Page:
Respect-Focused Therapy (RFT) is a foundation on which all modalities and techniques used in therapy can be strongly grounded, in order to produce sound, effective outcomes. This approach offers clients the opportunity to gain experiential understanding of being respected, possibly for the first time, from the therapeutic relationship and then be able to heal old wounds by creating more respect for self and others in the therapeutic process.

 

Black Keys on the Piano

Someone recently sent me one of those blast emails with this title. Turns out that it was about some concert at Carnegie Hall, but my mind went directly to the most recent derogatory statements made against primarily Black populated countries such as Haiti and African nations. “Black Keys on the Piano” is the perfect illustration of how integral and necessary these countries are to our world, along with the people living in them or those who are from them. Without their history, we’d have deep depletion of culture and humanity in a far more inferior world.

But the suggestion that this segment of our human population is not worthy of our consideration is severely troubling on its own. Yet this very pretext plays out every day.

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Within the realm of therapy, it is noted that the African-American population is vastly underserved by mental health services in this country. Trust is one of the largest barriers to such services, along with the lack of financial resources.

Trust is critical to any therapeutic positive outcome, yet it seems to be undermined so frequently in a myriad of ways. Very often, it is missed without intention or forethought. The purposeful attention to the existence of racism in our society and the permeated value that it has in each of our lives is the only way we have to counter its damaging effects in our current interactions at work or in our personal lives.

This paradoxically means that we need to be able to trust others as well. Our own vulnerability is required to genuinely trust, and our ability to take the step toward trusting those in our midst is required in order to be trusted.

I believe that we owe it to ourselves, our clients, and to our greater global community to rigorously investigate any and all strands of bias or other blockades we hold that impair trust in either direction. To do this takes courage, strength, and untarnished honesty within ourselves to be able to delve deeper and present our most authentic selves in the most trustworthy manner possible.

 

RFT Book Cover

Respect-Focused Therapy (RFT) is a foundation on which all modalities and techniques used in therapy can be strongly grounded, in order to produce sound, effective outcomes. This approach offers clients the opportunity to gain experiential understanding of being respected, possibly for the first time, from the therapeutic relationship and then be able to heal old wounds by creating more respect for self and others in the therapeutic process.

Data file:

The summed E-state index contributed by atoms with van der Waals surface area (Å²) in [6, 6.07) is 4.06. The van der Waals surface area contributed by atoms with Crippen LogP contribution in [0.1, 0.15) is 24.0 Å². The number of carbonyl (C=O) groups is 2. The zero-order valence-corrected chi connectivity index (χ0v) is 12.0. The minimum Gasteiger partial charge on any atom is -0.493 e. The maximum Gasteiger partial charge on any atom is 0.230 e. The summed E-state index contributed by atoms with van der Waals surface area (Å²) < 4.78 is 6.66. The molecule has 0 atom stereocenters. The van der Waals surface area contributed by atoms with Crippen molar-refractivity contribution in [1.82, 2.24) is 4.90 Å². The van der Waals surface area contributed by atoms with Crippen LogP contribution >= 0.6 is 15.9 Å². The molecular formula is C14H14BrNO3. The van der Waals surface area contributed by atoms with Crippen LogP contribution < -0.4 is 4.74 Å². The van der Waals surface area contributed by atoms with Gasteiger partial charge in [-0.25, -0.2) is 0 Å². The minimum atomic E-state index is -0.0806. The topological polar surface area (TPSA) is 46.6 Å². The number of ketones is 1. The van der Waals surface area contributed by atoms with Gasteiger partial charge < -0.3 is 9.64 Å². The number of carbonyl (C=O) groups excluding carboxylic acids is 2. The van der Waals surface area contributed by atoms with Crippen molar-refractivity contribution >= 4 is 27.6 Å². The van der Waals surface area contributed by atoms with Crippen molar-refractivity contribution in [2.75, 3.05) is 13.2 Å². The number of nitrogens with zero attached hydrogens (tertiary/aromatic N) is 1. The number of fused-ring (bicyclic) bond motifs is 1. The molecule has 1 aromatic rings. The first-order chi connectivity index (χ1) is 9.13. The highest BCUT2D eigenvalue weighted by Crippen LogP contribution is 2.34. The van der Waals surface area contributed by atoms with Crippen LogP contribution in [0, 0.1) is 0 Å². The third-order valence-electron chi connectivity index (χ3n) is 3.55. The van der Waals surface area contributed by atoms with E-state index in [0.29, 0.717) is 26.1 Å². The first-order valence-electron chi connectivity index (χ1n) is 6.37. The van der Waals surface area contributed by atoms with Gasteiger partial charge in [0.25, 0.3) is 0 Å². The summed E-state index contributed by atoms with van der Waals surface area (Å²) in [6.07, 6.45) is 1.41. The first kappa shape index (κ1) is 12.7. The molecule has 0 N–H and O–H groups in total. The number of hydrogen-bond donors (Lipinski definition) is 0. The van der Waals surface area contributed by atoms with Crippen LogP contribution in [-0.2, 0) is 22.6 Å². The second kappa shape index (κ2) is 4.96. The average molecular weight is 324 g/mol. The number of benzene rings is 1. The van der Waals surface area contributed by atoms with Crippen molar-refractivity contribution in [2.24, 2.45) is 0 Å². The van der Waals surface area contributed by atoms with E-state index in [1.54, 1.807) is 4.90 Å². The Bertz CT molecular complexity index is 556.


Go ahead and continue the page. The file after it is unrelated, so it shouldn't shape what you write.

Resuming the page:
Navigating the Holidays Therapeutically

We know that the clinical data and real life clinical experience clearly support the unfortunate truth that these seasonal holidays bring many clients heightened anxiety, depression, and thoughts and actions of harm to self and others. This phenomenon has been occurring regularly for decades, if not centuries. While we know that some is related to the nature of the actual season itself (i.e. the shorter days of daylight), it is thought that the holidays themselves also contribute to this rough period of time experienced by so many. The expectations of joy and giving often becomes burdensome to those who feel limited on material funds or sources of happiness in their personal lives.

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Another area that creates tension for many is the interpersonal context of the season, or more specifically, family. The holidays bring with them some Hollywood, picture-perfect ideals of family get-togethers and, as we know all too well, they’re not always that way. Conflicts and feuds, old and new collectively, intensify and heighten the probability and noted occurrences of domestic violence in the midst of attempted festivities. Illness, physical or mental, or losses, such as divorce or death of a loved one, in the family can produce clouds of sadness and despair. Many do not have any family at all. So trying to create joy around these real life situations are increasingly challenging, if not seemingly impossible, depending on the freshness and intensity of the circumstances.

So therapists have a greater responsibility during these times. It rests upon us to have keener awareness to the possibilities of more difficult and, perhaps, more dangerous times for our clients. We need to more diligently assess for suicidal and/or violent ideations and be prepared to intervene swiftly and effectively as needed. Obviously, this season can and does also cause more stress for us as healers. Therefore our wellbeing is even more vitally significant than usual. As we teach our clients how to be more kind and gentle to themselves and those they love, so should we carefully listen to our own words of wisdom. May this season bring all of us peace and calm reassurance that we are valued.

 

RFT Book Cover

Respect-Focused Therapy (RFT) is a foundation on which all modalities and techniques used in therapy can be strongly grounded, in order to produce sound, effective outcomes. This approach offers clients the opportunity to gain experiential understanding of being respected, possibly for the first time, from the therapeutic relationship and then be able to heal old wounds by creating more respect for self and others in the therapeutic process.